• Thanks for your questions, Adele. I loved the food, some of whch was very basic meat (mutton or goat) or chicken served with the broth in which it was cooked along with some potatoes, a green vegetable a bit like spinach and bread (nan). First, you’d break up the bread and put it into the bowl of soup until you had a lovely thick mush then, using another piece of bread as a spoon, you ate this and your potato then the meat. Different regions had different local foods – mantu is a sort of dumpling filled with minced meat. I also really enjoyed a dish with friend aubergine and onion topped with yoghurt. Starting me on food was maybe a bad idea as I could talk about it for hours! In the summer in the rural areas, food was not very varied as there was a shortage of everything until the harvest so we ate a lot of rice and yoghurt. The only think I couldn’t eat – and I did try – was boiled sheep head. Oh, but the kebabs were wonderful, especially the ones with the pieces of sheep tail fat (called dumba) threaded between the meat.
      I better stop – making myself hungry.

      Liked by 6 people

      • Thanks, Mary for your great answer. It sounds delicious esp the aubergine and friend onion dish. I am a vegetarian but I remember when little that my mum made a dish called potted heid, which was made from sheeps brains, euch….. the dumplings sound delicious. The rice would have been much tastier than our store bought ones. Thanks, for such a lovely answer. They don’t have much sugary things which is a good thing. xx

        Liked by 3 people

    • If I was in rural Hazara Jat where I taught the health care classes my day would start with breakfast – black tea and fresh warm nan – with all the staff who worked at the clinic and my son. Actually, before breakfast I’d head for the latrine about 100 yards from the clinic! After breakfast I’d make sure son was either going to be in the makeshift nursery classes we’d started or was at least with someone responsible. I’d do some lesson planning and preparation for class. Sometimes one or other of the village women would pop in for a chat. After lunch I’d meet my students for class. The lesson was supposed to last for two hours but often overran as they were so enthusiastic. Often some would return with me to my room at the clnic for a gossip over coffee – they were total coffee fiends! I would try to go for a walk, sometimes up on the mountain, sometimes to the next village to see a friend. In the evening we all ate together. I always read my son a bedtime story in English and after he’d gone to bed the staff made me re-tell the story in Dari – it was a great way to learn the language.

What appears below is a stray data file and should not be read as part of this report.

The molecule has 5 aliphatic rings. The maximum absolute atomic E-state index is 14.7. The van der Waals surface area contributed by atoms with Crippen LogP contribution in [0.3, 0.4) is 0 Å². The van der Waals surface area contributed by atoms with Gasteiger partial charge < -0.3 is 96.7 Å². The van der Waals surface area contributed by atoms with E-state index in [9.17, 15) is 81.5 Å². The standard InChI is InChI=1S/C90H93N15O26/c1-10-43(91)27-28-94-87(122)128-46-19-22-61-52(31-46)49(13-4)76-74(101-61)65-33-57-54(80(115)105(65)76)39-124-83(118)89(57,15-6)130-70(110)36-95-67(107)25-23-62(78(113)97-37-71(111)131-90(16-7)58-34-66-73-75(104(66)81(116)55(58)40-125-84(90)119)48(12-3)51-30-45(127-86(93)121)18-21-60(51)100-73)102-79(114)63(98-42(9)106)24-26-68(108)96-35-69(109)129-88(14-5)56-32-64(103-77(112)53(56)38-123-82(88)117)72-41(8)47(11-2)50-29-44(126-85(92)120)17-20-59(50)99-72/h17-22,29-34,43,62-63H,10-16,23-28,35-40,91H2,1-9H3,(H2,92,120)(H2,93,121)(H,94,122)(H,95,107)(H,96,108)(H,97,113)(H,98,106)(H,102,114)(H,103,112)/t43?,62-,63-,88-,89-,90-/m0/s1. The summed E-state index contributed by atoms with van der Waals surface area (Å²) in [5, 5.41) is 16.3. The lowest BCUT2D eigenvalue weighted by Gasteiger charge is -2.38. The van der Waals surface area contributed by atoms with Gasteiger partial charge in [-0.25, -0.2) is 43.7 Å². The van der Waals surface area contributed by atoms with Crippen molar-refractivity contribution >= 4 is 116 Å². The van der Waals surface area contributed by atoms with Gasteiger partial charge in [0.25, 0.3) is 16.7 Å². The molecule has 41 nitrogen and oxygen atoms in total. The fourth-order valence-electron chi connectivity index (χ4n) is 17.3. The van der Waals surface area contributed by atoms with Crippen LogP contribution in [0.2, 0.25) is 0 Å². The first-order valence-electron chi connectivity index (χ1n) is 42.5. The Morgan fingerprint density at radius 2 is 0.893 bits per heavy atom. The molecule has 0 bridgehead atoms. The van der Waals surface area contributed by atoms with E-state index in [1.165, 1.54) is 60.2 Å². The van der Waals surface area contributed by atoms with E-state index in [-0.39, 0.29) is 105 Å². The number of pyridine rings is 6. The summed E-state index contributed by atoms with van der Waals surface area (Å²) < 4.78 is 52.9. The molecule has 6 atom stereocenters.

When I was back in the city I also taught classes but there was a lot more admin and paperwork to do – writing reports for donors, filling in funding applications. Not so much fun but necessary.

      Liked by 3 people

  3. Hi Mary! Love that that you have created this legacy of information and entertainment, it is as though you have built bridges to connect hearts. If you could create “the perfect place” by taking the best from each place you have been, what contribution would each place have to offer?

    Liked by 2 people

    • That’s a lovely thing to say, Annette. Your question isn’t easy to answer, though! Hazara Jat is incredibly beautiful (so is Scotland but in a different way) and the summer weather is perfect – blue skies, sunshine, warm but not too hot. Having just typed this, though, I remember the problems or irrigating the fields as there’s no rain in summer and the farmers depend mainly on the snow melt and I wouldn’t like us all to live through a Hazara winter with snow to the roof. I suppose if we imported a few of Scotland’s summer showers that would make it nearly perfect.
      But, really, it’s the people, isn’t it? There are good and bad people everywhere and it is the good ones who make you love their country.
      I’ve maybe not answered your question very well.